The European Commission states that HPC proposal fulfils objectives of Euratom treaty
£100m package of mitigation measures agreed with Local Authorities
The breakthrough settlement, between EDF Energy, West Somerset, Sedgemoor District and Somerset County Councils, agreed nearly £100 million for local communities to mitigate the impact of Hinkley Point C. This includes the £30m agreed for the preparatory works in Jan 2012. Within the Development Consent Order section 106, more than £64 million was agreed to be spent on supporting local communities and services such as education, training, transport and housing. Visit the community hub for more information on the latest activity.
‘Hinkley Ready’ and ‘Hinkley Enterprise’ schemes launched
A collaboration between EDF Energy and West Somerset Community College designed to help local students maximise opportunities from the new power station, two new Hinkley Point C training and skills projects were launched at the College at the official opening of its new facilities. Find out more about our Inspire programme for young people.
1000 Somerset firms sign up to compete for HPC contracts
In addition to the 1000 firms, £61 million worth of contracts were also already awarded by this stage across the south west. Find out how to become a supplier.
HPC’s sister site, Sizewell C, launches its first stage of formal consultation
The consultation took place over 11 weeks. The initial proposals were presented in a suite of consultation materials.
Hinkley Point C Nuclear Site Licence granted
This Site Licence was the first to be awarded for a new power station in the UK for 25 years. By granting the Site Licence, the UK’s independent nuclear regulator recognised that the new build organisation had developed the required management structure, plans and procedures needed for the construction, commissioning and operation of Hinkley Point C.
Regulators approve EPR nuclear reactor design for use in the UK
The UK EPR (Trademark) design application submitted jointly by EDF Energy and AREVA was the first to successfully complete a thorough examination process in the UK, known as a Generic Design Assessment, by the safety and environmental authorities. It was a major milestone for HPC and meant that there was a stable design before the beginning of construction.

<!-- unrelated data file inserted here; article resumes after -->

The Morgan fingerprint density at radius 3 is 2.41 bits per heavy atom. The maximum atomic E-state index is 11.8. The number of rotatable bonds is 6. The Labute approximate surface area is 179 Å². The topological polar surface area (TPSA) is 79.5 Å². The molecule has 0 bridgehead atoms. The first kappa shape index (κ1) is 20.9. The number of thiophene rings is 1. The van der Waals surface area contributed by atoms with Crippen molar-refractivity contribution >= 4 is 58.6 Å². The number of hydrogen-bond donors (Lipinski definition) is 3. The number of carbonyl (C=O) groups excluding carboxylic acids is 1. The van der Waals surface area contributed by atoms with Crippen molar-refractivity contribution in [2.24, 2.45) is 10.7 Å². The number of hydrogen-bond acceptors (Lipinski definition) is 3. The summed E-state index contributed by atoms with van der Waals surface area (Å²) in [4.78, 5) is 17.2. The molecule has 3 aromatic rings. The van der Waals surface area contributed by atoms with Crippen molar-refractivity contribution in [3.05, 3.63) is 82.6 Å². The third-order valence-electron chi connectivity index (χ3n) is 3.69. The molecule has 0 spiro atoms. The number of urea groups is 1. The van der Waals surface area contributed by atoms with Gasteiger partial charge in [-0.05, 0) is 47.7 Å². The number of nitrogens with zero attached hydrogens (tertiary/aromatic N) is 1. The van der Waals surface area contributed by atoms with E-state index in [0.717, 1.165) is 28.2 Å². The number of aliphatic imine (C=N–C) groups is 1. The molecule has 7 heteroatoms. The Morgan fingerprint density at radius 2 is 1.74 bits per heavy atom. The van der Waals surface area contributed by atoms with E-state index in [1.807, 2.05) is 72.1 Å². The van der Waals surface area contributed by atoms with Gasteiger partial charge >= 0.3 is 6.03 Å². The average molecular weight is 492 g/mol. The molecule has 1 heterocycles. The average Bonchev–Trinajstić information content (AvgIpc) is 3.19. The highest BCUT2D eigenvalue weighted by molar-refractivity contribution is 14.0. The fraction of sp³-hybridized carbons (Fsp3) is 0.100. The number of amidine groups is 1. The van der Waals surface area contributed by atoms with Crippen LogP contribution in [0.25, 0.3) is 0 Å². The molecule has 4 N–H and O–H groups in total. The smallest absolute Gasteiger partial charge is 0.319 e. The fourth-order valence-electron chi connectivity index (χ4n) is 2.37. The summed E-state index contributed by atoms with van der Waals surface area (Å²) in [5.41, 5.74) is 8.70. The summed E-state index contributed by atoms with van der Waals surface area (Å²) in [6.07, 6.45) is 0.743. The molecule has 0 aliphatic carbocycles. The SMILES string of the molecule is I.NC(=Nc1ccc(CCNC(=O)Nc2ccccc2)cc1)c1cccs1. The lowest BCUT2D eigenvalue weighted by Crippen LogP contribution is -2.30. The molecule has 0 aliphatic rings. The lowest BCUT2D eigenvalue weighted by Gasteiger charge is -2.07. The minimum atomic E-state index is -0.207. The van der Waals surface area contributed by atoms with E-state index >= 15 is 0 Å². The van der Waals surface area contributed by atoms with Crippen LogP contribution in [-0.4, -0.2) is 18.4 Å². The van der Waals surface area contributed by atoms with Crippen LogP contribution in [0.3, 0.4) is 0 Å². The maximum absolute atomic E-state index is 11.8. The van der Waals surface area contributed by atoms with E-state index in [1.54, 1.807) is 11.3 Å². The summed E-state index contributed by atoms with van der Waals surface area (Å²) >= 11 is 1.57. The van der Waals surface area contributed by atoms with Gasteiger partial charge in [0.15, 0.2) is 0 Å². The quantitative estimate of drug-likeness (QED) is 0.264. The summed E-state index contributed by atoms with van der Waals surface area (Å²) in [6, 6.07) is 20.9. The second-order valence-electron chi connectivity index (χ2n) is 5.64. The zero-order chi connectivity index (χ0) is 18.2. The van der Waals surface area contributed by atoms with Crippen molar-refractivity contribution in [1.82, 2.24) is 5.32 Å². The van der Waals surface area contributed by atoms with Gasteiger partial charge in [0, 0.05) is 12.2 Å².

These permits govern the rigorous control of emissions and discharges from the proposed power station to ensure that local people and the environment will be protected while the station supplies secure, affordable and clean energy for five million UK homes. The permits were issued following a rigorous decision making process by the Environment Agency started in Summer 2011 and which included extensive public consultation.
Three main environmental permits granted by the Environment Agency
Secretary of State approves construction of new nuclear power station at Hinkley Point C in Somerset
This decision followed three years of in-depth consultation with local communities and a year long examination by the UK Planning Inspectorate. The approval was met with wide political consensus in the House of Commons. The approval by the Secretary of State meant that Hinkley Point C is the first piece of national infrastructure on this scale to be approved under the new 2008 Planning Act.
Groundbreaking industrial relations agreements made for Hinkley Point C project
EDF Energy signed two important labour relations agreements with the GMB, UCATT, Unite and Prospect unions and the main civil engineering contractor Bouygues Laing O’Rourke which addressed the management of industrial relations, as well as pay and conditions. The agreements demonstrated a partnership approach between EDF Energy, unions and contractors and a joint commitment to the success of the proposed project.
Agreement on commercial terms for HPC